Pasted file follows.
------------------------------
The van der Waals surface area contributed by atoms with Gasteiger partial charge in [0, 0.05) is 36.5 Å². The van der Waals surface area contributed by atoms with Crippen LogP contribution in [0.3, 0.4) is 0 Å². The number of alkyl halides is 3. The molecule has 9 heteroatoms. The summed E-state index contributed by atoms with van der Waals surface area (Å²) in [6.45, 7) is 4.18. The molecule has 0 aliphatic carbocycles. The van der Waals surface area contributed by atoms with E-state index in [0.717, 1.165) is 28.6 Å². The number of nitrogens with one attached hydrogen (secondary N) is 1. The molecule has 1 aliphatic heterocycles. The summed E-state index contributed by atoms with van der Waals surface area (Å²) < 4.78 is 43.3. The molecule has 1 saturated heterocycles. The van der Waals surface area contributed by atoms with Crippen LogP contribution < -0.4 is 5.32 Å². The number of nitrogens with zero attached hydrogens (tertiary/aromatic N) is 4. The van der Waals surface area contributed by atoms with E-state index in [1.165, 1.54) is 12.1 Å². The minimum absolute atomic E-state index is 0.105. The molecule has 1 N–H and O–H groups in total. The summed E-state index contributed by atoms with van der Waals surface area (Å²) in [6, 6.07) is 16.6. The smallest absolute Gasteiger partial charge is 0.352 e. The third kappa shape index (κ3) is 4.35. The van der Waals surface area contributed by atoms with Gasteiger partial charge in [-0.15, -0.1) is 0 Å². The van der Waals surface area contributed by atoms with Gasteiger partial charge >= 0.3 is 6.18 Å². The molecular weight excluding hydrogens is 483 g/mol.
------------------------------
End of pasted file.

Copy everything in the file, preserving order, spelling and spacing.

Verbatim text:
The van der Waals surface area contributed by atoms with Gasteiger partial charge in [0, 0.05) is 36.5 Å². The van der Waals surface area contributed by atoms with Crippen LogP contribution in [0.3, 0.4) is 0 Å². The number of alkyl halides is 3. The molecule has 9 heteroatoms. The summed E-state index contributed by atoms with van der Waals surface area (Å²) in [6.45, 7) is 4.18. The molecule has 0 aliphatic carbocycles. The van der Waals surface area contributed by atoms with E-state index in [0.717, 1.165) is 28.6 Å². The number of nitrogens with one attached hydrogen (secondary N) is 1. The molecule has 1 aliphatic heterocycles. The summed E-state index contributed by atoms with van der Waals surface area (Å²) < 4.78 is 43.3. The molecule has 1 saturated heterocycles. The van der Waals surface area contributed by atoms with Crippen LogP contribution < -0.4 is 5.32 Å². The number of nitrogens with zero attached hydrogens (tertiary/aromatic N) is 4. The van der Waals surface area contributed by atoms with E-state index in [1.165, 1.54) is 12.1 Å². The minimum absolute atomic E-state index is 0.105. The molecule has 1 N–H and O–H groups in total. The summed E-state index contributed by atoms with van der Waals surface area (Å²) in [6, 6.07) is 16.6. The smallest absolute Gasteiger partial charge is 0.352 e. The third kappa shape index (κ3) is 4.35. The van der Waals surface area contributed by atoms with Gasteiger partial charge in [-0.15, -0.1) is 0 Å². The van der Waals surface area contributed by atoms with Gasteiger partial charge >= 0.3 is 6.18 Å². The molecular weight excluding hydrogens is 483 g/mol.